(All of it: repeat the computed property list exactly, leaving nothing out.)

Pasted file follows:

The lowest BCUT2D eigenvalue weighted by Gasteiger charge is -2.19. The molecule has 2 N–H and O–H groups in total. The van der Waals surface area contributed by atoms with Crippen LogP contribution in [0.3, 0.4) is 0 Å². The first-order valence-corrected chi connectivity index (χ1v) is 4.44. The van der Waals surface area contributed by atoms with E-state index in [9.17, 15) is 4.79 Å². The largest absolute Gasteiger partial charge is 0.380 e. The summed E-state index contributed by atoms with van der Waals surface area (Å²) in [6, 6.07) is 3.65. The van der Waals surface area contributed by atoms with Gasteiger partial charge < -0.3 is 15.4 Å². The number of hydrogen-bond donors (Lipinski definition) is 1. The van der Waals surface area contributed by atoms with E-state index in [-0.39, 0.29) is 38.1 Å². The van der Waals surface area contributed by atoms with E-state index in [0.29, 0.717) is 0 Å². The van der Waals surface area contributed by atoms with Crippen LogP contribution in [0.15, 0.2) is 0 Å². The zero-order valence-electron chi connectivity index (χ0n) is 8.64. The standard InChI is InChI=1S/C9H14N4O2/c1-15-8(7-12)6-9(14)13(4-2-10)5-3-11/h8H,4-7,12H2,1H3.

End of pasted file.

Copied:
The lowest BCUT2D eigenvalue weighted by Gasteiger charge is -2.19. The molecule has 2 N–H and O–H groups in total. The van der Waals surface area contributed by atoms with Crippen LogP contribution in [0.3, 0.4) is 0 Å². The first-order valence-corrected chi connectivity index (χ1v) is 4.44. The van der Waals surface area contributed by atoms with E-state index in [9.17, 15) is 4.79 Å². The largest absolute Gasteiger partial charge is 0.380 e. The summed E-state index contributed by atoms with van der Waals surface area (Å²) in [6, 6.07) is 3.65. The van der Waals surface area contributed by atoms with Gasteiger partial charge < -0.3 is 15.4 Å². The number of hydrogen-bond donors (Lipinski definition) is 1. The van der Waals surface area contributed by atoms with E-state index in [-0.39, 0.29) is 38.1 Å². The van der Waals surface area contributed by atoms with E-state index in [0.29, 0.717) is 0 Å². The van der Waals surface area contributed by atoms with Crippen LogP contribution in [0.15, 0.2) is 0 Å². The zero-order valence-electron chi connectivity index (χ0n) is 8.64. The standard InChI is InChI=1S/C9H14N4O2/c1-15-8(7-12)6-9(14)13(4-2-10)5-3-11/h8H,4-7,12H2,1H3.